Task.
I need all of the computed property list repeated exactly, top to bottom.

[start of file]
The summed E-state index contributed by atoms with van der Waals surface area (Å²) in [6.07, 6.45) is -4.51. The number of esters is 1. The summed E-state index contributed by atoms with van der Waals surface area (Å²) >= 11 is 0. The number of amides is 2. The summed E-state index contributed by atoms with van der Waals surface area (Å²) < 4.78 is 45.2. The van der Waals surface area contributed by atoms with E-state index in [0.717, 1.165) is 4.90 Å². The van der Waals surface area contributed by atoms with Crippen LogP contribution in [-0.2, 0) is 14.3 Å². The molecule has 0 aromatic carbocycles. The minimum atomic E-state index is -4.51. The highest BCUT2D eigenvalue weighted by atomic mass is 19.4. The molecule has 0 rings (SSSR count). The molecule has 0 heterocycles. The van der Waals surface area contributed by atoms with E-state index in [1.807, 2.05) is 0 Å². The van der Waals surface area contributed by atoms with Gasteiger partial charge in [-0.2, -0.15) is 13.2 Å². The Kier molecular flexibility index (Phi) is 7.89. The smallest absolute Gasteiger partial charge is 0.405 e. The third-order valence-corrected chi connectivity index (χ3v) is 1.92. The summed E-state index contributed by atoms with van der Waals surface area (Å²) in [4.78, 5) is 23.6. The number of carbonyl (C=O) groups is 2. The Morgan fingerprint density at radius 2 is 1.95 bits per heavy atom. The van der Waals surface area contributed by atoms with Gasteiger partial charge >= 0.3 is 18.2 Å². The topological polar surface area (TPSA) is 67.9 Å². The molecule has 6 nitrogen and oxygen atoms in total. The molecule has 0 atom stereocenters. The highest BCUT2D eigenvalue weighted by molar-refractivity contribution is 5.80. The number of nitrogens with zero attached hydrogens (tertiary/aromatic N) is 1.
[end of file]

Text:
The summed E-state index contributed by atoms with van der Waals surface area (Å²) in [6.07, 6.45) is -4.51. The number of esters is 1. The summed E-state index contributed by atoms with van der Waals surface area (Å²) >= 11 is 0. The number of amides is 2. The summed E-state index contributed by atoms with van der Waals surface area (Å²) < 4.78 is 45.2. The van der Waals surface area contributed by atoms with E-state index in [0.717, 1.165) is 4.90 Å². The van der Waals surface area contributed by atoms with Crippen LogP contribution in [-0.2, 0) is 14.3 Å². The molecule has 0 aromatic carbocycles. The minimum atomic E-state index is -4.51. The highest BCUT2D eigenvalue weighted by atomic mass is 19.4. The molecule has 0 rings (SSSR count). The molecule has 0 heterocycles. The van der Waals surface area contributed by atoms with E-state index in [1.807, 2.05) is 0 Å². The van der Waals surface area contributed by atoms with Gasteiger partial charge in [-0.2, -0.15) is 13.2 Å². The Kier molecular flexibility index (Phi) is 7.89. The smallest absolute Gasteiger partial charge is 0.405 e. The third-order valence-corrected chi connectivity index (χ3v) is 1.92. The summed E-state index contributed by atoms with van der Waals surface area (Å²) in [4.78, 5) is 23.6. The number of carbonyl (C=O) groups is 2. The Morgan fingerprint density at radius 2 is 1.95 bits per heavy atom. The van der Waals surface area contributed by atoms with Gasteiger partial charge >= 0.3 is 18.2 Å². The topological polar surface area (TPSA) is 67.9 Å². The molecule has 6 nitrogen and oxygen atoms in total. The molecule has 0 atom stereocenters. The highest BCUT2D eigenvalue weighted by molar-refractivity contribution is 5.80. The number of nitrogens with zero attached hydrogens (tertiary/aromatic N) is 1.